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Science Kids on the Loose

Science Kids on the Loose

A Dirty Job

Sid the Science Kid is focused on health this week. I love learning new and clever ways to teach Henry and Leo about the importance of living a healthy life. The show really hits on the fundamentals of giving little ones the foundations for fighting germs and staying fit. And as usual, it was all wrapped up in a bunch of fun. The Big Sneeze episode is near and dear to my heart because fighting germs is a daily battle in my house. And sometimes we lose…over the holidays for example.
So this week, Leo played in the dirt and got dirty on purpose with the Clean It Up! activity. Leo’s friend Devon was also here getting muddy and icky. And I didn’t care. Really!
I was engaged, excited, and happy for several reasons:

  • 1. We were playing outside.
  • 2. The dirt was confined to a big bucket.
  • 3. I did not have to clean up my house.

The boys were happy because I said we would be playing with dirt. Magic words, apparently.
I highly recommend getting all of the materials ready and reachable before you start. The potting soil I have is organic and had bits of splintery mulch in it. Not perfect, but still dirty!
The first step was to put potting soil in a big bucket. Then I had the boys stick their hands in it and get dirty.
Believe it or not, the soil wasn’t dirty enough until I added some water and made it muddy. That’s how we achieved maximum messiness.
Then I asked the boys to clean their hands with paper towels. It was interesting to see how earnest they were about trying to get the dirt off. I think they knew the activity was building up to something.
Next, I had the boys examine their “clean” hands with a magnifying glass. We talked about the places in their hands where the dirt gets stuck: fingernails, cuticles, between fingers, and in the lines.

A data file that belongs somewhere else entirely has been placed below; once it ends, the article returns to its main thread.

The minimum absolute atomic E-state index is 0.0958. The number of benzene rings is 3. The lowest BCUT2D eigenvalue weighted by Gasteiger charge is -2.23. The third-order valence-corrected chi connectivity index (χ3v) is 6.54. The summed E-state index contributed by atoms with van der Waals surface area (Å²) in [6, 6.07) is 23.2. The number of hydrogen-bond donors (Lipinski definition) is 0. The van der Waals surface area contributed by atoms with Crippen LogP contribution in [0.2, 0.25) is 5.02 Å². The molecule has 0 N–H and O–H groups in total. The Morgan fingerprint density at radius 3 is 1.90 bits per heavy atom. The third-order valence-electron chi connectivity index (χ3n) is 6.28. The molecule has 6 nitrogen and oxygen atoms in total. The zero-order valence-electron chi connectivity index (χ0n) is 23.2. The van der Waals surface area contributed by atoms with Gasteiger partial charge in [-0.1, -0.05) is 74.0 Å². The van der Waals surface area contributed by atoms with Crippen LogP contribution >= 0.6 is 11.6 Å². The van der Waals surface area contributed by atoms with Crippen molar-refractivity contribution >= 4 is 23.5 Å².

I asked Leo and Devon to brainstorm about what they needed to do in order to get really clean. Water, of course! So they dunked their hands in water. Note, that I didn’t use the soap yet. I wanted to them to understand that soap is an essential part of getting clean.
It was clear with further examination under the magnifying glass that water alone wasn’t going to get those cute chubby fingers clean!
What was missing? Soap of course! We added bubbles and they started scrubbing. It wasn’t easy to get the soil out from under their nails.
And then they were clean. Whew! Too bad I didn’t get their faces as sparkling!

This activity is a perfect example of how children respond to concrete, real-world experiences. Kids get dirty and that dirt (invisible or otherwise) sticks. We had a great discussion about germs. Although germs are invisible they can stick to all the same sneaky spots as the dirt. Both boys seemed to understand the concept.
Later, when Leo came out of the bathroom he put up his hands for inspection and showed me all the clean spots. The activity suggests taking before and after pictures of dirty hands and hanging them in the bathroom as a reminder. I think that’s a great tip. Visuals make all the difference!
How do you teach your kids about germs and keeping clean? Do you have any great tips to share?

Produced by: Funding is provided by:
Jim Hensen Corporation logo CPB ViNCi MetLife The Rosehills Foundation S.D. Bechtel Jr. Foundation logo The Arthur Vining Davis Foundations logo

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